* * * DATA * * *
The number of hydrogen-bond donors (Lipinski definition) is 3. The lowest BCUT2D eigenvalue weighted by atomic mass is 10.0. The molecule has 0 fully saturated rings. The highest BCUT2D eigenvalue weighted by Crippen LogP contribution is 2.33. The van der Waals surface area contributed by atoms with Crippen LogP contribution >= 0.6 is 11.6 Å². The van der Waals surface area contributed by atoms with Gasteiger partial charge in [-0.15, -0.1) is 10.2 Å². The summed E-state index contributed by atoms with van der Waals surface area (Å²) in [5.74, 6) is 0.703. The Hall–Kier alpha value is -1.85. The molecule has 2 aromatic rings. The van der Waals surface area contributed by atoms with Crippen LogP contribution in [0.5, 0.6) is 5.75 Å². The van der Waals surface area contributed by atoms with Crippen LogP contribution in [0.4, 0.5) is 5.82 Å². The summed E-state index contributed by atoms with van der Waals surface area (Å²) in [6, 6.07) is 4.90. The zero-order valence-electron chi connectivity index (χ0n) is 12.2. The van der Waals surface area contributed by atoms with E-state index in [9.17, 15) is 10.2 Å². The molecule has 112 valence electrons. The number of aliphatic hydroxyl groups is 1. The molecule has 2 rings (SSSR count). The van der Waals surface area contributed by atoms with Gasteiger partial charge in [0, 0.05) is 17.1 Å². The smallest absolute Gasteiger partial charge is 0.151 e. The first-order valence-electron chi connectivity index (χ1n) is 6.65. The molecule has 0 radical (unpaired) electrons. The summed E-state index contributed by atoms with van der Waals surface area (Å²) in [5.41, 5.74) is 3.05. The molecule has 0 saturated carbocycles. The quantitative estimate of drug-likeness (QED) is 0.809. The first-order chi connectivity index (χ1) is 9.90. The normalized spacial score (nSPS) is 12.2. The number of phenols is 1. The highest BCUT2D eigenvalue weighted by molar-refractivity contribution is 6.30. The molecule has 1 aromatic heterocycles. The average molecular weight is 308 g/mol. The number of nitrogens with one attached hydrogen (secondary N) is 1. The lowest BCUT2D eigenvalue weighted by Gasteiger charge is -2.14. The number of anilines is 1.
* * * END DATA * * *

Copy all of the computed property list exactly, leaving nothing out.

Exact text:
The number of hydrogen-bond donors (Lipinski definition) is 3. The lowest BCUT2D eigenvalue weighted by atomic mass is 10.0. The molecule has 0 fully saturated rings. The highest BCUT2D eigenvalue weighted by Crippen LogP contribution is 2.33. The van der Waals surface area contributed by atoms with Crippen LogP contribution >= 0.6 is 11.6 Å². The van der Waals surface area contributed by atoms with Gasteiger partial charge in [-0.15, -0.1) is 10.2 Å². The summed E-state index contributed by atoms with van der Waals surface area (Å²) in [5.74, 6) is 0.703. The Hall–Kier alpha value is -1.85. The molecule has 2 aromatic rings. The van der Waals surface area contributed by atoms with Crippen LogP contribution in [0.5, 0.6) is 5.75 Å². The van der Waals surface area contributed by atoms with Crippen LogP contribution in [0.4, 0.5) is 5.82 Å². The summed E-state index contributed by atoms with van der Waals surface area (Å²) in [6, 6.07) is 4.90. The zero-order valence-electron chi connectivity index (χ0n) is 12.2. The van der Waals surface area contributed by atoms with E-state index in [9.17, 15) is 10.2 Å². The molecule has 112 valence electrons. The number of aliphatic hydroxyl groups is 1. The molecule has 2 rings (SSSR count). The van der Waals surface area contributed by atoms with Gasteiger partial charge in [0, 0.05) is 17.1 Å². The smallest absolute Gasteiger partial charge is 0.151 e. The first-order valence-electron chi connectivity index (χ1n) is 6.65. The molecule has 0 radical (unpaired) electrons. The summed E-state index contributed by atoms with van der Waals surface area (Å²) in [5.41, 5.74) is 3.05. The molecule has 0 saturated carbocycles. The quantitative estimate of drug-likeness (QED) is 0.809. The first-order chi connectivity index (χ1) is 9.90. The normalized spacial score (nSPS) is 12.2. The number of phenols is 1. The highest BCUT2D eigenvalue weighted by molar-refractivity contribution is 6.30. The molecule has 1 aromatic heterocycles. The average molecular weight is 308 g/mol. The number of nitrogens with one attached hydrogen (secondary N) is 1. The lowest BCUT2D eigenvalue weighted by Gasteiger charge is -2.14. The number of anilines is 1.